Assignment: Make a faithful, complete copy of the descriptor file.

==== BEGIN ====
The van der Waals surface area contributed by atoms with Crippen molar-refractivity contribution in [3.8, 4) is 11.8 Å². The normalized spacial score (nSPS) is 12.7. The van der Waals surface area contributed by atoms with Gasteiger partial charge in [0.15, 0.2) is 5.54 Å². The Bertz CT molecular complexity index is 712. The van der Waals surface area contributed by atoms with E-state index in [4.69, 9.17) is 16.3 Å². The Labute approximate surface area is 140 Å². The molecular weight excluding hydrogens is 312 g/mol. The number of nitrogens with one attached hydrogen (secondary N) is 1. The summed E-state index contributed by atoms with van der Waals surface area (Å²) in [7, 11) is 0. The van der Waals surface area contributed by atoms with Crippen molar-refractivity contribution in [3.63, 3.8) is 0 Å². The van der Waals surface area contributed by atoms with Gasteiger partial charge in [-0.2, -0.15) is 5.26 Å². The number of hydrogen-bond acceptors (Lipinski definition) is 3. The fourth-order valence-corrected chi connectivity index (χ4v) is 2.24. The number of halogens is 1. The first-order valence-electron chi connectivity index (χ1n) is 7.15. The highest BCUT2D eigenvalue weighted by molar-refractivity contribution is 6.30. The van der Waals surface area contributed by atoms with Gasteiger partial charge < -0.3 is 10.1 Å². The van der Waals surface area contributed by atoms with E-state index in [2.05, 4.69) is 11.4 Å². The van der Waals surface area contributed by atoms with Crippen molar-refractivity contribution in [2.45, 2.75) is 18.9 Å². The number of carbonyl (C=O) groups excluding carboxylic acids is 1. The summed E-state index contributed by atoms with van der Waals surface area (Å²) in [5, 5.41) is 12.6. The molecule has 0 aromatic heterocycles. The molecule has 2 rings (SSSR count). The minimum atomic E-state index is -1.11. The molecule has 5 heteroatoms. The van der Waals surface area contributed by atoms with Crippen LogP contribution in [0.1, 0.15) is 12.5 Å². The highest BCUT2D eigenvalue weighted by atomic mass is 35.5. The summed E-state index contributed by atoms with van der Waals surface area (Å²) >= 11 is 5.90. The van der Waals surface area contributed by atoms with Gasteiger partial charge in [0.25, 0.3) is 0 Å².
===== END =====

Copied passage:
The van der Waals surface area contributed by atoms with Crippen molar-refractivity contribution in [3.8, 4) is 11.8 Å². The normalized spacial score (nSPS) is 12.7. The van der Waals surface area contributed by atoms with Gasteiger partial charge in [0.15, 0.2) is 5.54 Å². The Bertz CT molecular complexity index is 712. The van der Waals surface area contributed by atoms with E-state index in [4.69, 9.17) is 16.3 Å². The Labute approximate surface area is 140 Å². The molecular weight excluding hydrogens is 312 g/mol. The number of nitrogens with one attached hydrogen (secondary N) is 1. The summed E-state index contributed by atoms with van der Waals surface area (Å²) in [7, 11) is 0. The van der Waals surface area contributed by atoms with Crippen molar-refractivity contribution in [3.63, 3.8) is 0 Å². The van der Waals surface area contributed by atoms with Gasteiger partial charge in [-0.2, -0.15) is 5.26 Å². The number of hydrogen-bond acceptors (Lipinski definition) is 3. The fourth-order valence-corrected chi connectivity index (χ4v) is 2.24. The number of halogens is 1. The first-order valence-electron chi connectivity index (χ1n) is 7.15. The highest BCUT2D eigenvalue weighted by molar-refractivity contribution is 6.30. The van der Waals surface area contributed by atoms with Gasteiger partial charge < -0.3 is 10.1 Å². The van der Waals surface area contributed by atoms with E-state index in [2.05, 4.69) is 11.4 Å². The van der Waals surface area contributed by atoms with Crippen molar-refractivity contribution in [2.45, 2.75) is 18.9 Å². The number of carbonyl (C=O) groups excluding carboxylic acids is 1. The summed E-state index contributed by atoms with van der Waals surface area (Å²) in [5, 5.41) is 12.6. The molecule has 0 aromatic heterocycles. The molecule has 2 rings (SSSR count). The minimum atomic E-state index is -1.11. The molecule has 5 heteroatoms. The van der Waals surface area contributed by atoms with Crippen LogP contribution in [0.1, 0.15) is 12.5 Å². The highest BCUT2D eigenvalue weighted by atomic mass is 35.5. The summed E-state index contributed by atoms with van der Waals surface area (Å²) >= 11 is 5.90. The van der Waals surface area contributed by atoms with Gasteiger partial charge in [0.25, 0.3) is 0 Å².